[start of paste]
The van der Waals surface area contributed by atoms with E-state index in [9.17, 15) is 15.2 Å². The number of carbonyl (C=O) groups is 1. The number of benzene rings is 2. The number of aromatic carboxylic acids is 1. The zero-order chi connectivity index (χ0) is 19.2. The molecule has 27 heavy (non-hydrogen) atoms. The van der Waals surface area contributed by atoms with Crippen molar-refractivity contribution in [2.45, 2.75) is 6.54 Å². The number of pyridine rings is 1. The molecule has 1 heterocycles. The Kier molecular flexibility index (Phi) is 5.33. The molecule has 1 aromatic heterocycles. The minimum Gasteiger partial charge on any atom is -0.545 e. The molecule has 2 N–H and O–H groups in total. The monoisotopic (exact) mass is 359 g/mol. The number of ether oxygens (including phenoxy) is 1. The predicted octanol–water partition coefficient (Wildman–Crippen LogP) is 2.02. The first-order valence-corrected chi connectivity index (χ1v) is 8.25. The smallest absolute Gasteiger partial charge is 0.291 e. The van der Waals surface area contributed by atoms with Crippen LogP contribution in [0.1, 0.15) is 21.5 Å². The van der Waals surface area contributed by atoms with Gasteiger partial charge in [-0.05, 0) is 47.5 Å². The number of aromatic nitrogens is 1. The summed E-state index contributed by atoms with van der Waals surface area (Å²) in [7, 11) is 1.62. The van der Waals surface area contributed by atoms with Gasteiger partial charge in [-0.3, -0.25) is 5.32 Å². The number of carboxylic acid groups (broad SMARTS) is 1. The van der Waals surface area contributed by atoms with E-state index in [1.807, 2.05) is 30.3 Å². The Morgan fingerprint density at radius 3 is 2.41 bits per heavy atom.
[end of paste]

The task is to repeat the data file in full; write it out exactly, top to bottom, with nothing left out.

The van der Waals surface area contributed by atoms with E-state index in [9.17, 15) is 15.2 Å². The number of carbonyl (C=O) groups is 1. The number of benzene rings is 2. The number of aromatic carboxylic acids is 1. The zero-order chi connectivity index (χ0) is 19.2. The molecule has 27 heavy (non-hydrogen) atoms. The van der Waals surface area contributed by atoms with Crippen molar-refractivity contribution in [2.45, 2.75) is 6.54 Å². The number of pyridine rings is 1. The molecule has 1 heterocycles. The Kier molecular flexibility index (Phi) is 5.33. The molecule has 1 aromatic heterocycles. The minimum Gasteiger partial charge on any atom is -0.545 e. The molecule has 2 N–H and O–H groups in total. The monoisotopic (exact) mass is 359 g/mol. The number of ether oxygens (including phenoxy) is 1. The predicted octanol–water partition coefficient (Wildman–Crippen LogP) is 2.02. The first-order valence-corrected chi connectivity index (χ1v) is 8.25. The smallest absolute Gasteiger partial charge is 0.291 e. The van der Waals surface area contributed by atoms with Crippen LogP contribution in [0.1, 0.15) is 21.5 Å². The van der Waals surface area contributed by atoms with Gasteiger partial charge in [-0.05, 0) is 47.5 Å². The number of aromatic nitrogens is 1. The summed E-state index contributed by atoms with van der Waals surface area (Å²) in [7, 11) is 1.62. The van der Waals surface area contributed by atoms with Gasteiger partial charge in [-0.3, -0.25) is 5.32 Å². The number of carboxylic acid groups (broad SMARTS) is 1. The van der Waals surface area contributed by atoms with E-state index in [1.807, 2.05) is 30.3 Å². The Morgan fingerprint density at radius 3 is 2.41 bits per heavy atom.